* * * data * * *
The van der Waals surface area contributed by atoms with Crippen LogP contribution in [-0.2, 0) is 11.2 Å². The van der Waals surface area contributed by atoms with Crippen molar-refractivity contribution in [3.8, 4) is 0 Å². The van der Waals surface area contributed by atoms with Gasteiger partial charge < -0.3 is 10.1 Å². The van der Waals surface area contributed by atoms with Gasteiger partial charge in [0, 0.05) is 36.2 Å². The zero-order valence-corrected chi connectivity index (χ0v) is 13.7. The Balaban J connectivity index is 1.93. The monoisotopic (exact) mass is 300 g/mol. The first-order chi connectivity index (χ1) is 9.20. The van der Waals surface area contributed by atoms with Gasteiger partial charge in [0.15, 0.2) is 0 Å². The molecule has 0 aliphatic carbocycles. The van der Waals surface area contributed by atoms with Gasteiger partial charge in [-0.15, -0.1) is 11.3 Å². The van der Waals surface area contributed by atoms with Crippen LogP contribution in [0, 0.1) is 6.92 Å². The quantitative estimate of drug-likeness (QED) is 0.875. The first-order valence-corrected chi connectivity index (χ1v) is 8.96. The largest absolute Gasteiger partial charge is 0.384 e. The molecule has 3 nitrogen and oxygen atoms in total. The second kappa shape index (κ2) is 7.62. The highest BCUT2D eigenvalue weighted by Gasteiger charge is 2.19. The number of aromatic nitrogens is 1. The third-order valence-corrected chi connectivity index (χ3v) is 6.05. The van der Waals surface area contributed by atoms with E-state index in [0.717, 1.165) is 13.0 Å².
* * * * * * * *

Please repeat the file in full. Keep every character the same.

The van der Waals surface area contributed by atoms with Crippen LogP contribution in [-0.2, 0) is 11.2 Å². The van der Waals surface area contributed by atoms with Crippen molar-refractivity contribution in [3.8, 4) is 0 Å². The van der Waals surface area contributed by atoms with Gasteiger partial charge < -0.3 is 10.1 Å². The van der Waals surface area contributed by atoms with Gasteiger partial charge in [0, 0.05) is 36.2 Å². The zero-order valence-corrected chi connectivity index (χ0v) is 13.7. The Balaban J connectivity index is 1.93. The monoisotopic (exact) mass is 300 g/mol. The first-order chi connectivity index (χ1) is 9.20. The van der Waals surface area contributed by atoms with Gasteiger partial charge in [0.15, 0.2) is 0 Å². The molecule has 0 aliphatic carbocycles. The van der Waals surface area contributed by atoms with Gasteiger partial charge in [-0.15, -0.1) is 11.3 Å². The van der Waals surface area contributed by atoms with Crippen LogP contribution in [0, 0.1) is 6.92 Å². The quantitative estimate of drug-likeness (QED) is 0.875. The first-order valence-corrected chi connectivity index (χ1v) is 8.96. The largest absolute Gasteiger partial charge is 0.384 e. The molecule has 3 nitrogen and oxygen atoms in total. The second kappa shape index (κ2) is 7.62. The highest BCUT2D eigenvalue weighted by Gasteiger charge is 2.19. The number of aromatic nitrogens is 1. The third-order valence-corrected chi connectivity index (χ3v) is 6.05. The van der Waals surface area contributed by atoms with E-state index in [0.717, 1.165) is 13.0 Å².